Fertility, childcare and labour market : dynamics in time and space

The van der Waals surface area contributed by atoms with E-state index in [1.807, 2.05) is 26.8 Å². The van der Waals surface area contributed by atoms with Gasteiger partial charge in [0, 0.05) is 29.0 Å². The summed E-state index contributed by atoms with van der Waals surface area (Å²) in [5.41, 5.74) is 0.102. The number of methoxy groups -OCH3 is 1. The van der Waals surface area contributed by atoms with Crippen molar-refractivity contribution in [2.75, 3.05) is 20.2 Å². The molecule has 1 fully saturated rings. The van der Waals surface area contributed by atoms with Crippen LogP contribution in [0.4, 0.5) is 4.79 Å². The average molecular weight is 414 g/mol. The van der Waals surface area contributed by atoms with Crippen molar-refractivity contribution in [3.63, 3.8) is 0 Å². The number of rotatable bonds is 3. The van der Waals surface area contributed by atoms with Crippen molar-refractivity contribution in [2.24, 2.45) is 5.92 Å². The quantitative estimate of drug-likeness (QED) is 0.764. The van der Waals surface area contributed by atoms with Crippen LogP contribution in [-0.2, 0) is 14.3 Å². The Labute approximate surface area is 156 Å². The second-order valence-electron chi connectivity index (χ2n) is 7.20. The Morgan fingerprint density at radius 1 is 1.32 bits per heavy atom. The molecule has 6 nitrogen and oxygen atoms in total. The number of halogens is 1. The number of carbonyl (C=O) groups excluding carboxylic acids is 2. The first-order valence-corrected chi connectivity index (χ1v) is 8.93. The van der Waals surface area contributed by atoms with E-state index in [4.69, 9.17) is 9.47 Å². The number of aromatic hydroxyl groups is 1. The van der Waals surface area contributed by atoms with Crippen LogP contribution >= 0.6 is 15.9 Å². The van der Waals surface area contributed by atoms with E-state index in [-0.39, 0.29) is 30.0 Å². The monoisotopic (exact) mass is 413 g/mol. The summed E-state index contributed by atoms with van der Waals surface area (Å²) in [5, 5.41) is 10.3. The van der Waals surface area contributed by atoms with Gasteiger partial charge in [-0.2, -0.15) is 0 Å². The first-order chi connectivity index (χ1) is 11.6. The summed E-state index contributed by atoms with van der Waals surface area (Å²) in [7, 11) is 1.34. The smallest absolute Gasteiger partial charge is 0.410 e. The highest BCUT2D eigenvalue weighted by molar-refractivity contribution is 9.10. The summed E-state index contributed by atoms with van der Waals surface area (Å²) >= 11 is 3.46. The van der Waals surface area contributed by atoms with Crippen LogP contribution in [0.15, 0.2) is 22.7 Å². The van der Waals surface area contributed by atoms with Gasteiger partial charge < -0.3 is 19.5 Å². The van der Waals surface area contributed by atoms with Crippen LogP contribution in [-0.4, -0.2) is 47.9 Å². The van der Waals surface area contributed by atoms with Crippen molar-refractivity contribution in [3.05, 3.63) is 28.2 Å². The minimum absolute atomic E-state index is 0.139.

Abstract: Paper [I] focuses on the effects of time and space dynamics on the description offertility in Sweden. Fertility is an important determinant of long-term populationgrowth and labour market conditions. The influence of time dynamics inpostponing or accelerating childbearing is assessed by considering two differenteffects of earnings. Firstly, the effect within one generation is considered bycomparing a family’s current earnings with their earnings in the recent past andexpected earnings in the future. The second effect, referred to previously as theEasterlin hypothesis, is examined through the generations by comparing ahousehold’s earnings for a younger generation with the earnings of the parentalgeneration. These effects are expected to be generated by labour mobility acrossmunicipalities. The empirical evidence for the period 1985-2008 involvedestimating space and time dynamics by using a spatial first-order and serialsecond-order panel data model. By comparing different specifications, thehypothesis about a positive spatial autocorrelation of fertility is supported. Currentearnings appeared to have a negative effect on fertility rates within municipalities,and in the long-term, across them. The study makes a theoretical contributionthrough the application of stationarity conditions and evaluation of the long-termeffects in the direct, indirect and total forms of the model.Paper [II] contributes to the study of stationarity conditions for a spatial first-orderand serial second-order model in the presence of time-lagged spatial interaction areconsidered. The stationarity conditions on serial autocorrelation parameters arefound on the basis of the structural vector auto-regression form for the model. Thestationarity in time is a function of the spatial autoregressive parameters. The value of the time-lagged spatial autoregressive parameter defines the shifting of theinterval for first-order serial parameter. However, the sizes of intervals for thevalues of both serial parameters depend only on the value of the simultaneousautoregressive parameter.Paper [III] contributes to an analytical description of the spatial diffusion offertility, in particular, influenced by labour movements of people between places ofresidence and work. It is assumed that the labour market has externality on themarriage market due to commuting, which, in turn, affects fertility. A model ofspatial diffusion of fertility is based on the assumption of global and local spillovereffects. The global spillover effect, as shifts in fertility norms, is motivated by theincreasing variance of the social interactions of an individual, when the places ofwork and residence are different. One local spillover effect is in response to flowsof earnings across space. Another mechanism is related to expected changes inprobabilities to find a partner affected by differences in day and night population.The analytical model, in which the effects on fertility of the cited spillovers aredecomposed, is constructed in the paper on the base of a model of the demand forchildren, the spatial stock-flow model of a market, and a matching model with asex imbalance or spatial mismatch as the probability of matching. Three seximbalances, namely of night-, day-time population and an adjusted to the seximbalance commuters to residents are empirically tested. Empirical evidence onmunicipal Swedish data for the period 1994–2008 does not provide any strongevidence of spatial diffusion of fertility. However, there are externalities of labourmobility on fertility due to the changes of the gender structure of population.In Paper [IV] commuting is linked to fertility through demographic, social andeconomic mechanisms. Average differences in the first-birth rates of young working women are estimated by bivariate model with endogenous commuting.Empirical evidence based on administrative data (Sweden) reveals that commutingwomen have a lower probability of first birth at the age 21-28 years old and higherprobability at the age 29-32 years old. Therefore, commuting women likelypostpone first childbearing. Additional direct and spillover effects of commutingon fertility appear in income cross-municipal flows, the diffusion of fertility normsacross space and changes in the gender structure of population of fertile age. Apositive effect of relative incomes, positive social norms effect and negative sexratio effect are found significant both for commuting women and those who workin the municipality of residence. Marginal effects for commuters are greater inmagnitude.Paper [V] studies earnings and labour force participation (LFP) of native Swedesand recent immigrants in Sweden in response to the childcare reforms of 2001 and2002 using a difference-in-differences approach and register-based data for theperiod of 1995-2009. Immigrant and native Swedish mothers are distinguished inorder to study if increased accessibility to childcare might be particularly beneficialfor groups facing obstacles in entering the labour market. The results show that thereforms had a positive effect on earnings and LFP among native mothers withpreschool children. The group of immigrant mothers studied did not experienceany gain in labour market outcomes as a response to the reform.
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